LAURA JAYES: Joining me now is the Employment Minister and Minister for Women, Michaelia Cash. Thanks so much for your time.
MINISTER CASH: Fantastic to be with you.
LAURA JAYES: Thank you. I understand you are going to release this secret chapter to some interested parties under new circumstances. Can you explain that to us?
MINISTER CASH: Well initially both Brendan O'Connor and Senator Di Natale had requested access to the confidential volumes of the Heydon Royal Commission on the basis that we release it quite widely to all members of the Australian Parliament and other interested parties. I had declined that request, in keeping with the outcome of the Heydon Royal Commission and the confidentiality requirements. This is all about, however, ensuring that people are informed and can make a decision, and on that basis we have now decided that we will provide access to one member of the Labor Party and one member of the Australian Greens; who that person is is still being decided. But on that basis, given now the wider dissemination of the confidential report, to protect the names of the witnesses and to ensure that we don’t prejudice ongoing police investigations, they will be redacted versions – so the names taken out – that people will now see.
LAURA JAYES: So these new rules will apply to the crossbench members and one member of Labor, one member of the Greens. And what will be omitted, just the names?
MINISTER CASH: Basically just the names and other identifying features. We need to remember that a Royal Commissioner makes a confidentiality order, or a non-publication order, for very good reasons. The majority of the Royal Commission is obviously out there for all to see, but in relation to these volumes, because there are the names of witnesses in there and because they do have ongoing police investigations, the Royal Commission has determined that these volumes are subject to a non-publication order.
LAURA JAYES: So what’s the fear here, that Labor could use these names as a kind of get square to any witnesses who’s given evidence against them? Or is it wider than that?
MINISTER CASH: Well certainly, again, you have what the Commissioner has said; he has recommended non-publication for the reasons that he’s stated. We need to be very, very mindful of those reasons and the fact that there are names of people who have given evidence to the Royal Commission mentioned in these reports, and certainly there are ongoing police investigations.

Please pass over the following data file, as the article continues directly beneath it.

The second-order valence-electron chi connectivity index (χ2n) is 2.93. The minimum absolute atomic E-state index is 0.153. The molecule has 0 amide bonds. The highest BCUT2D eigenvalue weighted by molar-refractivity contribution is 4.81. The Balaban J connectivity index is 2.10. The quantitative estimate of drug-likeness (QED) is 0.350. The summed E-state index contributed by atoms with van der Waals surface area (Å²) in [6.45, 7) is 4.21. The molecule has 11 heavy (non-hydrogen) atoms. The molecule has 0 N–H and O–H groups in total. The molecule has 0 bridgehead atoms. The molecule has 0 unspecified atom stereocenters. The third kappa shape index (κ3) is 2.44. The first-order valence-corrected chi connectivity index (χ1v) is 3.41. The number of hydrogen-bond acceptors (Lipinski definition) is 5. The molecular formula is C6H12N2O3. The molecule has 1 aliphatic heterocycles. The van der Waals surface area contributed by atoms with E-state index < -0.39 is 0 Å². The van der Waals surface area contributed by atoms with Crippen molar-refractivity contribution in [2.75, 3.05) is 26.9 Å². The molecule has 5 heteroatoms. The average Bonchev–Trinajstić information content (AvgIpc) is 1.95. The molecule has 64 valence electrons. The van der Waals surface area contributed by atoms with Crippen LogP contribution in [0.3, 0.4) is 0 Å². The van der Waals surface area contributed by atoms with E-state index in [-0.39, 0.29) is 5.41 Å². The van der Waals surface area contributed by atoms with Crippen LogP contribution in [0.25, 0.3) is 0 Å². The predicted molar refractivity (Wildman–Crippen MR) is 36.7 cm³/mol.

LAURA JAYES: In your view, is there anything in this secret chapter that would really change Labor’s mind?
MINISTER CASH: I think the case for the ABCC was made following the Cole Royal Commission some 13 years ago now, where the Cole Royal Commission found that the building and construction industry in Australia was a unique industry in terms of its failure to comply with workplace law. Even Julia Gillard, she commissioned Justice Wilcox to have a look at the ABCC, and even the review coming out of Justice Wilcox – he himself said there was a need for a standalone industry regulator within this industry. Even the Labor Party agrees with that, because we currently have a standalone regulator. The argument seems to be about whether or not the regulator should have strong enforcement powers, and whether or not the penalties for breach of workplace laws should be increased.
LAURA JAYES: But Labor has argued and has put alternative proposals forward. Why not have ASIC be the monitor for this? It has the infrastructure there, it certainly has the credibility to do so, so why no just enforce that and extend it?
MINISTER CASH: That’s in relation to the registered organisations; in terms of the ABCC – quite separate. We need a regulator for the Building and Construction Commission because all the evidence shows this is a unique industry in terms of its failure to not comply with the law. The Government is committed to that, and we’ll reintroduce the legislation tomorrow. In terms of Labor’s proposals in relation to registered organisations, they were an 11th hour bid quite frankly, because they knew the Heydon Royal Commission was about to report.